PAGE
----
Invest in employee wellnessEmployees who are healthy in both mind and body are more capable of doing their best work. A 2017 study found that participation in an employee health and wellness program improved productivity by 5 to 11%. Whether it’s by providing a small monthly or quarterly wellness stipend, paid mental health days, gym memberships, or more, helping your employees invest in their own wellbeing is an investment in your company’s health too. These non-insurance health benefits don’t even have to be paid: 72% of employees working remotely value having the freedom to nap or exercise just by virtue of having flexible work hours. Company nap time, anyone?
Encourage non-work banter and “watercooler” chatsWe all know that not 100% of every workday is productive, but those breaks away from work are still helpful. Stopping for a casual chat with coworkers around the proverbial “watercooler” in the hallway can actually stimulate productivity up to 10 to 15%. Here’s how to recreate that “watercooler effect” for fully remote, virtual workspaces:
- Create informal Slack channels to foster conversations around non-work topics, like pets, hobbies, kids, or side hustles. Through these channels, employees can showcase who they are outside of work and connect with others on shared interests.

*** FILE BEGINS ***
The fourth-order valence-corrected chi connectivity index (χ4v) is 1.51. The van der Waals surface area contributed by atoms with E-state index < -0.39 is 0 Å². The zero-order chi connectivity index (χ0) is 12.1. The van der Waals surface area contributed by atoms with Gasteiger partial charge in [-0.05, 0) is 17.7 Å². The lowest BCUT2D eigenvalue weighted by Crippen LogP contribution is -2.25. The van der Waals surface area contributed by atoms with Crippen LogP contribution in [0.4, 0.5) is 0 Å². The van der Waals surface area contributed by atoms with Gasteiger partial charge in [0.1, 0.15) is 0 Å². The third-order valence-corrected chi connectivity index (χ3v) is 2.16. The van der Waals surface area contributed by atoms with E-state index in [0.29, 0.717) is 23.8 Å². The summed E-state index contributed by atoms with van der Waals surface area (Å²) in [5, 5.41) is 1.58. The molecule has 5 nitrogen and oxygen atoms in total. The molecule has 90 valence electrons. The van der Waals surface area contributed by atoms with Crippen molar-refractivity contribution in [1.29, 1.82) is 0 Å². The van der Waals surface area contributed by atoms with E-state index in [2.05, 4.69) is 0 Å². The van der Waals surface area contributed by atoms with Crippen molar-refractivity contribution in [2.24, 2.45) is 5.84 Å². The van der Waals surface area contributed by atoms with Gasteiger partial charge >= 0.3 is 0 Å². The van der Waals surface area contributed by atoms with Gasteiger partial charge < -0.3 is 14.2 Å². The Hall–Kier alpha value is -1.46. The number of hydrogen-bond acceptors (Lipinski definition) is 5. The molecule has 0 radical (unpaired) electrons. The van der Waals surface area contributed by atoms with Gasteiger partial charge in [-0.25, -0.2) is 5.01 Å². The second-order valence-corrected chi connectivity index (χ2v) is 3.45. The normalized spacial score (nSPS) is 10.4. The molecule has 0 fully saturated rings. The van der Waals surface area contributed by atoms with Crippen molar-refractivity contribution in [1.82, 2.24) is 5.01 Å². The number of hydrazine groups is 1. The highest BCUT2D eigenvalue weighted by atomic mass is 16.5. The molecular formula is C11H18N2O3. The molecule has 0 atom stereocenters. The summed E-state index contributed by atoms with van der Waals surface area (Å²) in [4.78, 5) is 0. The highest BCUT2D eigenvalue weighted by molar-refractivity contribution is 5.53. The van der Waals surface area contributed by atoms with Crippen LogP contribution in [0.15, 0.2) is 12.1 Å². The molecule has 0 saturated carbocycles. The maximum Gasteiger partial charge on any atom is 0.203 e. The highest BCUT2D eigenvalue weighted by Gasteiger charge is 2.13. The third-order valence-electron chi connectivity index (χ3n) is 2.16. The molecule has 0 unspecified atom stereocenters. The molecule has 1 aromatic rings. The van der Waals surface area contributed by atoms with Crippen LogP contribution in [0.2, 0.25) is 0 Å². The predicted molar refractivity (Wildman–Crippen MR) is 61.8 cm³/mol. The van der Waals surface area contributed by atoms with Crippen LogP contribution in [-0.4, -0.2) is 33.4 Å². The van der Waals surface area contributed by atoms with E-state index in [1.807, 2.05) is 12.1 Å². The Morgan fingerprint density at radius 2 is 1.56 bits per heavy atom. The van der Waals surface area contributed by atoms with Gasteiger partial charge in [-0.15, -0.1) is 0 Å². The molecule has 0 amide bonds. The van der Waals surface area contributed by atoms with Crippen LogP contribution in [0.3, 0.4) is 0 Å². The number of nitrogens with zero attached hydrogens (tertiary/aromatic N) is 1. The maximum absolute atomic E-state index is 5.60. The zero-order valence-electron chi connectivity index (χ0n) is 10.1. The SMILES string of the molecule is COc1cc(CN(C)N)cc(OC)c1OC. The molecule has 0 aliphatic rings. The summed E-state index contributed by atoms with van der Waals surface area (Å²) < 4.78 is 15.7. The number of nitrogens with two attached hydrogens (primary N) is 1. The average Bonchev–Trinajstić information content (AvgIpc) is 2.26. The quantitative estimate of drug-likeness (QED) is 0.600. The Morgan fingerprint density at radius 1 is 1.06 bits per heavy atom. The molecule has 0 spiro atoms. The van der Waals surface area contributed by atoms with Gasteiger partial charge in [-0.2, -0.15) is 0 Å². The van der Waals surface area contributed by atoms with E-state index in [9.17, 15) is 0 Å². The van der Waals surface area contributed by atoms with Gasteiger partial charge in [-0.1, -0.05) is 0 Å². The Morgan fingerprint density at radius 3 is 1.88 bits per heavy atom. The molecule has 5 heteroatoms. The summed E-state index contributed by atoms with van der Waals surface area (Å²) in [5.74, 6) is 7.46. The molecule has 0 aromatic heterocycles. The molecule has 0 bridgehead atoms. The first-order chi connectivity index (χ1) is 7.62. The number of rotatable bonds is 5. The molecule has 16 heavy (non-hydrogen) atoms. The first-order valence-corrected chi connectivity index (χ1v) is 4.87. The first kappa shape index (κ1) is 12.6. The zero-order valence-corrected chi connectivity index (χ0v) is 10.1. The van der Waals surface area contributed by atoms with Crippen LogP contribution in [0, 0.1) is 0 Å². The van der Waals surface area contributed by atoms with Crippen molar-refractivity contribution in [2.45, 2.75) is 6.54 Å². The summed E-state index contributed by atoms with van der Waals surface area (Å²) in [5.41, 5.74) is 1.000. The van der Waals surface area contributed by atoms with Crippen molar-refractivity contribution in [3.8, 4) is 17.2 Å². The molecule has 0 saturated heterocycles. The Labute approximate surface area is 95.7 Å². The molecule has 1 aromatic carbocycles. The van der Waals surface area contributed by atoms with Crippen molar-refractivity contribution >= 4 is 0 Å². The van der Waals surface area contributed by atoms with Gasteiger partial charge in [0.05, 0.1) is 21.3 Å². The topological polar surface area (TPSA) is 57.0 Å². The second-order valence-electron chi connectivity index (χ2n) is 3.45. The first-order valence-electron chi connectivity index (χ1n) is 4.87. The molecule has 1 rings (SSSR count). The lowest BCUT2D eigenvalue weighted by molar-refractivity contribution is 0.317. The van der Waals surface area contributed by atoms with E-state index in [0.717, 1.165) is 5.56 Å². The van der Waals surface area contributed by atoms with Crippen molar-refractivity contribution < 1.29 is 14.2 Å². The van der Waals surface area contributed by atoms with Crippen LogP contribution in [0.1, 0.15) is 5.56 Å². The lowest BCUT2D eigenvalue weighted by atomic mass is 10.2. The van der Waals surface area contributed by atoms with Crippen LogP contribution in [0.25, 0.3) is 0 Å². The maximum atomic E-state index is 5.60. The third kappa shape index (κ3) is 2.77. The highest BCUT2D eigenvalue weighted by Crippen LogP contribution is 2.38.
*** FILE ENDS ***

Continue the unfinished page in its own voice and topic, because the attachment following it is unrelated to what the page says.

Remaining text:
- Encourage non-work-related team building activities, like a virtual happy hour or team lunch, a book club, a movie night, or in-person meet-ups when possible.
- Regularly ask a conversation starter or icebreaker in a Slack channel or during meetings as long as the time permits.
The information contained in this site is provided for informational purposes only, and should not be construed as legal advice on any subject matter.
Building a successful remote culture is always a work-in-progressJust like Rome, you can’t build a culture in a day: it’s an ongoing process that takes a lot of time to get right. You have to be willing to change your approach as the needs of your workers evolve. Conduct employee engagement surveys often to stay in tune with how your employees feel. Be sure to evaluate the effectiveness of your remote work processes and be willing to implement changes and new initiatives as necessary, especially when something isn’t working. On the administrative side of things, Pilot has you covered. We take care of your compliance concerns and pay your remote employees on time and in their own currency, freeing you up so you can focus on building your organization’s remote culture instead. Talk to us today about how we can help you manage all your international HR concerns.